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Need New Water Heater This Weekend

Hey guys, just realized part of my garage flooding is the damn water heater shitting the bed.

Any advice or preference on Rheem vs AO Smith? Alternative options?

Just looking for a 50g electric tank, somewhere between $500 & $800

Thanks!

As a 15 year commercial plumber buy the cheap one, the only thing you get with more money is more warranty. Brand is a moot point as well, 90% of them are all made in the same factory. (chevy vs GMC) The only way to spend more and get more is if you go with a high efficiency (90%+) gas model. I have access to anything made (at whole sale pricing) as far as water heaters go, and when I need one I just go get a cheap one at Lowes. Best of luck.

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Mine bit the dust last weekend (20 year old water heater). I just installed the 9 year Rheem from Home Depot last weekend. Works as advertised. I paid $525 with veteran discount.

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That was my brothers (also a plumber) exact take on it when mine went.

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go with a tankless if you can. Then you never have to worry about flooding again. And they’re pretty efficient. And smaller. All the good things.

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Natural gas will likely have a much lower operating cost. Only applicable if you have natural gas though.

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I appreciate all the responses!

1: I do not have natural gas unfortunately, I’m outside of city limits by about half a mile.

2: I’m sure unfamiliar with tankless, and im not very crafty by nature, unfortunately. Maybe in the future.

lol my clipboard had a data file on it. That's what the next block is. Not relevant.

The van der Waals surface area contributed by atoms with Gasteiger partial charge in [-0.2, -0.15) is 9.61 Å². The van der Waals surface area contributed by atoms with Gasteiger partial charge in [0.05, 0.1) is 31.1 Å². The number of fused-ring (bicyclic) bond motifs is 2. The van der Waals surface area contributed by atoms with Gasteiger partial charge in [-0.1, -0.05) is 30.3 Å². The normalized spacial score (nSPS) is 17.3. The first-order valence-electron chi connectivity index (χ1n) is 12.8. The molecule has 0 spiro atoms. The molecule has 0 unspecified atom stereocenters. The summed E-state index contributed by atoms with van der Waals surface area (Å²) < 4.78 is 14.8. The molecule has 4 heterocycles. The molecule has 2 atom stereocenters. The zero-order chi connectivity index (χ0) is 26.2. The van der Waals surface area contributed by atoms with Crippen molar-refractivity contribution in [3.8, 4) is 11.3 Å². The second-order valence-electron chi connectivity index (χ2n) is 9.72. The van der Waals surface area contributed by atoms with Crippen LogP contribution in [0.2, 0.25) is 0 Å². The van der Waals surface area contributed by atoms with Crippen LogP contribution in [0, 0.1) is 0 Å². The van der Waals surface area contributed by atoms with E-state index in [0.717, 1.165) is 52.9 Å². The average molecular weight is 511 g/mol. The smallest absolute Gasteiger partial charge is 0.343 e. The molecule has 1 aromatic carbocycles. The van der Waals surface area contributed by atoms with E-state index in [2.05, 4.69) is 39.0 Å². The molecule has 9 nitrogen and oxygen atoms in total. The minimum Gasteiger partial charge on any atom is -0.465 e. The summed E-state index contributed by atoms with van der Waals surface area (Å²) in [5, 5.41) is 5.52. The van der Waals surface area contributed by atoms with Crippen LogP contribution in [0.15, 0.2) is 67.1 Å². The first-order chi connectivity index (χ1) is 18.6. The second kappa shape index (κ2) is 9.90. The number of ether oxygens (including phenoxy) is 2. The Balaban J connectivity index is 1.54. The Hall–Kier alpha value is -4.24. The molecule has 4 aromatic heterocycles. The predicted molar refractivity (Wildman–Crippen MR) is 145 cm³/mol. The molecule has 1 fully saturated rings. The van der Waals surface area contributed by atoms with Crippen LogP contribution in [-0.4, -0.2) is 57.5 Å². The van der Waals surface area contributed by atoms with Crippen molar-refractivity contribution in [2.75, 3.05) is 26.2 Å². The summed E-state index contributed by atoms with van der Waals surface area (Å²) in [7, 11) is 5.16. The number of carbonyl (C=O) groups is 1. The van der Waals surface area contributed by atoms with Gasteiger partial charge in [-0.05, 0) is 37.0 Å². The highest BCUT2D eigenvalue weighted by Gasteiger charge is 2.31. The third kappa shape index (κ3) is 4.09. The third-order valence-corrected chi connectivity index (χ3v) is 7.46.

3: I’ve also heard the same about the quality not necessarily being an issue. I’ll probably just go with what is cheap in that case. Ours is a 65G but we’ve literally never ran out of hot water (and at one point we tried) so I think we can stand to downgrade a hair and save a few hundred bucks.

Mine is 40 g and it works just fine for 2.

We have four in our house with two teenagers. We rarely run out of hot water with the 50 gallon.

Ayyyyyyyye

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So satisfying to see shiny new things

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Getting the old one out is usually where the fun is…lol

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It started with me and a friend carrying about 4’ to the drive way, then chucking it and kicking about 40’ around the house lol. Years of working out, foiled by a water heater!

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Once they get that sediment in there, they are nasty heavy.

This is actually not the case… I have a Rinnai tankless in my basement which was installed by the previous owner of my house. It ended up getting a pin hole in the heat exchanger. Didn’t flood the basement and luckily I caught it within a couple hours of it happening. Ended up getting a new heat exchanger under warranty for free, but it took 2 weeks to get here so I just installed a 50 gal in parallel. Once I find the time to reinstall the heat exchanger (took about 4 hours to get out) I’ll be able to use either or.